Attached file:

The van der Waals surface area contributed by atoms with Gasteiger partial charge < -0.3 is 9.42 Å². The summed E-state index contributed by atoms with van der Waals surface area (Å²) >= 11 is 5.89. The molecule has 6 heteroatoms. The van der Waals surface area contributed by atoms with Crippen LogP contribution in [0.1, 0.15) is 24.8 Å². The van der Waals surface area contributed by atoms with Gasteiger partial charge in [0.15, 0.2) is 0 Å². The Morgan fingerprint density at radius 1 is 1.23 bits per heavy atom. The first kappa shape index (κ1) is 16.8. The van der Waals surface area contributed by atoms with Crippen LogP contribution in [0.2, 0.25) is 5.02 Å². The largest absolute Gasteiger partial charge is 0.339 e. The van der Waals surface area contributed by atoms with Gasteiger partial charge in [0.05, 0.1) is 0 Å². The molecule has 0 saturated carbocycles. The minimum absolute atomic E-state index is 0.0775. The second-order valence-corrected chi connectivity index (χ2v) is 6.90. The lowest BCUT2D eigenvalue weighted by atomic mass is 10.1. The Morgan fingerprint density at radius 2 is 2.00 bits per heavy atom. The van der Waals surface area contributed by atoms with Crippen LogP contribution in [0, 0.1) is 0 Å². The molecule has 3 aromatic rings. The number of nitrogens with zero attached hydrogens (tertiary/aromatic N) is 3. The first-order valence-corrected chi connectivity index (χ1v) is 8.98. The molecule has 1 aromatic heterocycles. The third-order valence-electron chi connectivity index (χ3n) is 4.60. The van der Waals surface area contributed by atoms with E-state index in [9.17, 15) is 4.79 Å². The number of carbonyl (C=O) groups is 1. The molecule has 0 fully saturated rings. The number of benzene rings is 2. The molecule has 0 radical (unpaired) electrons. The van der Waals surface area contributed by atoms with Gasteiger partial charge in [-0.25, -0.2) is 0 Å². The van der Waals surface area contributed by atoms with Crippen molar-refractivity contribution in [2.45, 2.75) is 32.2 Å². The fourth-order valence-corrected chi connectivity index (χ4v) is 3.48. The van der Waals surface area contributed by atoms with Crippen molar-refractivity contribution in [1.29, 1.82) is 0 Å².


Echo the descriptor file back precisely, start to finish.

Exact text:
The van der Waals surface area contributed by atoms with Gasteiger partial charge < -0.3 is 9.42 Å². The summed E-state index contributed by atoms with van der Waals surface area (Å²) >= 11 is 5.89. The molecule has 6 heteroatoms. The van der Waals surface area contributed by atoms with Crippen LogP contribution in [0.1, 0.15) is 24.8 Å². The van der Waals surface area contributed by atoms with Gasteiger partial charge in [0.15, 0.2) is 0 Å². The Morgan fingerprint density at radius 1 is 1.23 bits per heavy atom. The first kappa shape index (κ1) is 16.8. The van der Waals surface area contributed by atoms with Crippen LogP contribution in [0.2, 0.25) is 5.02 Å². The largest absolute Gasteiger partial charge is 0.339 e. The van der Waals surface area contributed by atoms with Gasteiger partial charge in [0.05, 0.1) is 0 Å². The molecule has 0 saturated carbocycles. The minimum absolute atomic E-state index is 0.0775. The second-order valence-corrected chi connectivity index (χ2v) is 6.90. The lowest BCUT2D eigenvalue weighted by atomic mass is 10.1. The Morgan fingerprint density at radius 2 is 2.00 bits per heavy atom. The van der Waals surface area contributed by atoms with Crippen LogP contribution in [0, 0.1) is 0 Å². The molecule has 3 aromatic rings. The number of nitrogens with zero attached hydrogens (tertiary/aromatic N) is 3. The first-order valence-corrected chi connectivity index (χ1v) is 8.98. The molecule has 1 aromatic heterocycles. The third-order valence-electron chi connectivity index (χ3n) is 4.60. The van der Waals surface area contributed by atoms with E-state index in [9.17, 15) is 4.79 Å². The number of carbonyl (C=O) groups is 1. The molecule has 0 fully saturated rings. The number of benzene rings is 2. The molecule has 0 radical (unpaired) electrons. The van der Waals surface area contributed by atoms with Gasteiger partial charge in [-0.25, -0.2) is 0 Å². The van der Waals surface area contributed by atoms with Crippen molar-refractivity contribution in [2.45, 2.75) is 32.2 Å². The fourth-order valence-corrected chi connectivity index (χ4v) is 3.48. The van der Waals surface area contributed by atoms with Crippen molar-refractivity contribution in [1.29, 1.82) is 0 Å².